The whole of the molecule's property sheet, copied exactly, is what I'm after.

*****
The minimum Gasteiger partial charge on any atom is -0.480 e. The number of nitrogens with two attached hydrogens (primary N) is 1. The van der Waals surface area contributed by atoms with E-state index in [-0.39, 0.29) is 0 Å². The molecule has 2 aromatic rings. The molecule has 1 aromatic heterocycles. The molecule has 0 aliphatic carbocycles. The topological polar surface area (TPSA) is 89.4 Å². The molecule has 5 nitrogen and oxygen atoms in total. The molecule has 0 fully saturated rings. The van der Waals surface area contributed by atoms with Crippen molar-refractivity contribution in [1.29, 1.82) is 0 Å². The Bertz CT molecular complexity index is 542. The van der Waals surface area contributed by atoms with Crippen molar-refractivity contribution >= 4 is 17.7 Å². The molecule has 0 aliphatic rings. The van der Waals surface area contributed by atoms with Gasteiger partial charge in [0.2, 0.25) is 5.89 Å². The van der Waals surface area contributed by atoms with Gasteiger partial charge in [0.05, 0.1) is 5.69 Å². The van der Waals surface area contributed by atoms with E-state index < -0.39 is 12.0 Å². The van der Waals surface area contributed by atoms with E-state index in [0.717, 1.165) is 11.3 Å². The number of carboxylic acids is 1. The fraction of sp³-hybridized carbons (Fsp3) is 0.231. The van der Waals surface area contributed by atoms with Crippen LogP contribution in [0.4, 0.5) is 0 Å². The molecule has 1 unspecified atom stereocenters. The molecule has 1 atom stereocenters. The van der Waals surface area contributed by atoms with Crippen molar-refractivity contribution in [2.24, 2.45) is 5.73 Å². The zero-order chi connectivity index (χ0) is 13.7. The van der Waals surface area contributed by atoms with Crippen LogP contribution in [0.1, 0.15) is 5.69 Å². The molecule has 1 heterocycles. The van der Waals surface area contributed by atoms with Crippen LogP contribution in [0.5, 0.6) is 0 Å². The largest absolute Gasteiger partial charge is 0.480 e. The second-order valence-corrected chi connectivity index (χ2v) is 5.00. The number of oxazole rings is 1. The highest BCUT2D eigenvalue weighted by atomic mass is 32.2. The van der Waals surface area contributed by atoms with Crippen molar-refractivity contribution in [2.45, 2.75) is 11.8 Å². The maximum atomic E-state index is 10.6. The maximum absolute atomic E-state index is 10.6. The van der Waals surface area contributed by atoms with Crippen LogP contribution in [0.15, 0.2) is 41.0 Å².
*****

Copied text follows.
The minimum Gasteiger partial charge on any atom is -0.480 e. The number of nitrogens with two attached hydrogens (primary N) is 1. The van der Waals surface area contributed by atoms with E-state index in [-0.39, 0.29) is 0 Å². The molecule has 2 aromatic rings. The molecule has 1 aromatic heterocycles. The molecule has 0 aliphatic carbocycles. The topological polar surface area (TPSA) is 89.4 Å². The molecule has 5 nitrogen and oxygen atoms in total. The molecule has 0 fully saturated rings. The van der Waals surface area contributed by atoms with Crippen molar-refractivity contribution in [1.29, 1.82) is 0 Å². The Bertz CT molecular complexity index is 542. The van der Waals surface area contributed by atoms with Crippen molar-refractivity contribution >= 4 is 17.7 Å². The molecule has 0 aliphatic rings. The van der Waals surface area contributed by atoms with Gasteiger partial charge in [0.2, 0.25) is 5.89 Å². The van der Waals surface area contributed by atoms with Gasteiger partial charge in [0.05, 0.1) is 5.69 Å². The van der Waals surface area contributed by atoms with E-state index < -0.39 is 12.0 Å². The van der Waals surface area contributed by atoms with E-state index in [0.717, 1.165) is 11.3 Å². The number of carboxylic acids is 1. The fraction of sp³-hybridized carbons (Fsp3) is 0.231. The van der Waals surface area contributed by atoms with Crippen LogP contribution in [0.4, 0.5) is 0 Å². The molecule has 1 unspecified atom stereocenters. The molecule has 1 atom stereocenters. The van der Waals surface area contributed by atoms with Crippen molar-refractivity contribution in [2.24, 2.45) is 5.73 Å². The zero-order chi connectivity index (χ0) is 13.7. The van der Waals surface area contributed by atoms with Crippen LogP contribution in [0.1, 0.15) is 5.69 Å². The molecule has 1 heterocycles. The van der Waals surface area contributed by atoms with Crippen LogP contribution in [0.5, 0.6) is 0 Å². The largest absolute Gasteiger partial charge is 0.480 e. The second-order valence-corrected chi connectivity index (χ2v) is 5.00. The number of oxazole rings is 1. The highest BCUT2D eigenvalue weighted by atomic mass is 32.2. The van der Waals surface area contributed by atoms with Crippen molar-refractivity contribution in [2.45, 2.75) is 11.8 Å². The maximum atomic E-state index is 10.6. The maximum absolute atomic E-state index is 10.6. The van der Waals surface area contributed by atoms with Crippen LogP contribution in [0.15, 0.2) is 41.0 Å².